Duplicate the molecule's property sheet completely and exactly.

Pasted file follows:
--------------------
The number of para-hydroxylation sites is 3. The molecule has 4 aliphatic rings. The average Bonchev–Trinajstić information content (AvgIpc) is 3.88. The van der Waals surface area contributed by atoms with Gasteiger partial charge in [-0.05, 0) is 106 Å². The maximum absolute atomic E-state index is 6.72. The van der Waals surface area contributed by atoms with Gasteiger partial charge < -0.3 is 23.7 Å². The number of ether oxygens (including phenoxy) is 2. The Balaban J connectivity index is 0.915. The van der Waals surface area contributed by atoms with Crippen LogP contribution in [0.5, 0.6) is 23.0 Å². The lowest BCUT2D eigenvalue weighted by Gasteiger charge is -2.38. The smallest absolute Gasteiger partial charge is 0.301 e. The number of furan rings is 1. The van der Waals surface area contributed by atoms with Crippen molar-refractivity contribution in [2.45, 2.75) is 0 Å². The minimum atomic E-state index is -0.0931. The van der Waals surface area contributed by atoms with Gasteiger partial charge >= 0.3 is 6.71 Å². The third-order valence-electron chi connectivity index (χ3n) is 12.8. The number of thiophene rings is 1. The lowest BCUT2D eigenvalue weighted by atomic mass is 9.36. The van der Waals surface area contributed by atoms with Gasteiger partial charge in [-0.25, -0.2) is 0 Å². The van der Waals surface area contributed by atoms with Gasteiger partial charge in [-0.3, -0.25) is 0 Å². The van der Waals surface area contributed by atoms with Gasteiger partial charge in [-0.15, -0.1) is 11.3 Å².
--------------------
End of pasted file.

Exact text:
The number of para-hydroxylation sites is 3. The molecule has 4 aliphatic rings. The average Bonchev–Trinajstić information content (AvgIpc) is 3.88. The van der Waals surface area contributed by atoms with Gasteiger partial charge in [-0.05, 0) is 106 Å². The maximum absolute atomic E-state index is 6.72. The van der Waals surface area contributed by atoms with Gasteiger partial charge < -0.3 is 23.7 Å². The number of ether oxygens (including phenoxy) is 2. The Balaban J connectivity index is 0.915. The van der Waals surface area contributed by atoms with Crippen LogP contribution in [0.5, 0.6) is 23.0 Å². The lowest BCUT2D eigenvalue weighted by Gasteiger charge is -2.38. The smallest absolute Gasteiger partial charge is 0.301 e. The number of furan rings is 1. The van der Waals surface area contributed by atoms with Crippen molar-refractivity contribution in [2.45, 2.75) is 0 Å². The minimum atomic E-state index is -0.0931. The van der Waals surface area contributed by atoms with Gasteiger partial charge >= 0.3 is 6.71 Å². The third-order valence-electron chi connectivity index (χ3n) is 12.8. The number of thiophene rings is 1. The lowest BCUT2D eigenvalue weighted by atomic mass is 9.36. The van der Waals surface area contributed by atoms with Gasteiger partial charge in [-0.25, -0.2) is 0 Å². The van der Waals surface area contributed by atoms with Gasteiger partial charge in [-0.3, -0.25) is 0 Å². The van der Waals surface area contributed by atoms with Gasteiger partial charge in [-0.15, -0.1) is 11.3 Å².